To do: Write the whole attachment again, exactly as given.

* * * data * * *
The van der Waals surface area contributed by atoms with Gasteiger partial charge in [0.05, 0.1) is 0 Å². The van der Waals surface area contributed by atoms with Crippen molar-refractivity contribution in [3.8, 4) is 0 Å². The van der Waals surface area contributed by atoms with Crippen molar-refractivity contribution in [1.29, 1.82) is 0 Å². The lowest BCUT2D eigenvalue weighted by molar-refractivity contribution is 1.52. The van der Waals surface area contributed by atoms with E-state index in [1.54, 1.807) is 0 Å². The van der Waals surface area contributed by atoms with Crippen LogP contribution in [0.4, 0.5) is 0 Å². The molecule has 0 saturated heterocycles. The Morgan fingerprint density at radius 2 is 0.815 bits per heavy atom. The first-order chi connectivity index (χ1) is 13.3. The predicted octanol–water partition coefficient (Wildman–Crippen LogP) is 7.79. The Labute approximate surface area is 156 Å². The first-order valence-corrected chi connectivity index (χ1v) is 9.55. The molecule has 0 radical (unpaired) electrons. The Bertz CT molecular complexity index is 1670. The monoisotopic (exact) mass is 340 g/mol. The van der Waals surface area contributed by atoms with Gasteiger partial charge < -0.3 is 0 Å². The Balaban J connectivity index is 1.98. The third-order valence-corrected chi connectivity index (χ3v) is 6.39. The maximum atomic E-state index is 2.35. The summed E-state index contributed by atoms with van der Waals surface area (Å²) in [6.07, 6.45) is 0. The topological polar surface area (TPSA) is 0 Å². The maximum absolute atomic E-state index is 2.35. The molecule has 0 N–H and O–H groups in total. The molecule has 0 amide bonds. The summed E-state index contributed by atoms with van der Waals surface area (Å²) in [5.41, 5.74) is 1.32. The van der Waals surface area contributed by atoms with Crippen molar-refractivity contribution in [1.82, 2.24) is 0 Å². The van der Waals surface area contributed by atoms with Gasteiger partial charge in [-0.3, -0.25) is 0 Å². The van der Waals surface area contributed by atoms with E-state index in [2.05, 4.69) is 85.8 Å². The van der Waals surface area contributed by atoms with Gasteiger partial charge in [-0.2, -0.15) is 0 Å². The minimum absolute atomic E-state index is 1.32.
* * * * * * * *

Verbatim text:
The van der Waals surface area contributed by atoms with Gasteiger partial charge in [0.05, 0.1) is 0 Å². The van der Waals surface area contributed by atoms with Crippen molar-refractivity contribution in [3.8, 4) is 0 Å². The van der Waals surface area contributed by atoms with Crippen molar-refractivity contribution in [1.29, 1.82) is 0 Å². The lowest BCUT2D eigenvalue weighted by molar-refractivity contribution is 1.52. The van der Waals surface area contributed by atoms with E-state index in [1.54, 1.807) is 0 Å². The van der Waals surface area contributed by atoms with Crippen LogP contribution in [0.4, 0.5) is 0 Å². The molecule has 0 saturated heterocycles. The Morgan fingerprint density at radius 2 is 0.815 bits per heavy atom. The first-order chi connectivity index (χ1) is 13.3. The predicted octanol–water partition coefficient (Wildman–Crippen LogP) is 7.79. The Labute approximate surface area is 156 Å². The first-order valence-corrected chi connectivity index (χ1v) is 9.55. The molecule has 0 radical (unpaired) electrons. The Bertz CT molecular complexity index is 1670. The monoisotopic (exact) mass is 340 g/mol. The van der Waals surface area contributed by atoms with Gasteiger partial charge < -0.3 is 0 Å². The Balaban J connectivity index is 1.98. The third-order valence-corrected chi connectivity index (χ3v) is 6.39. The maximum atomic E-state index is 2.35. The summed E-state index contributed by atoms with van der Waals surface area (Å²) in [6.07, 6.45) is 0. The topological polar surface area (TPSA) is 0 Å². The maximum absolute atomic E-state index is 2.35. The molecule has 0 N–H and O–H groups in total. The molecule has 0 amide bonds. The summed E-state index contributed by atoms with van der Waals surface area (Å²) in [5.41, 5.74) is 1.32. The van der Waals surface area contributed by atoms with Crippen molar-refractivity contribution in [1.82, 2.24) is 0 Å². The van der Waals surface area contributed by atoms with Gasteiger partial charge in [-0.3, -0.25) is 0 Å². The van der Waals surface area contributed by atoms with E-state index in [2.05, 4.69) is 85.8 Å². The van der Waals surface area contributed by atoms with Gasteiger partial charge in [-0.2, -0.15) is 0 Å². The minimum absolute atomic E-state index is 1.32.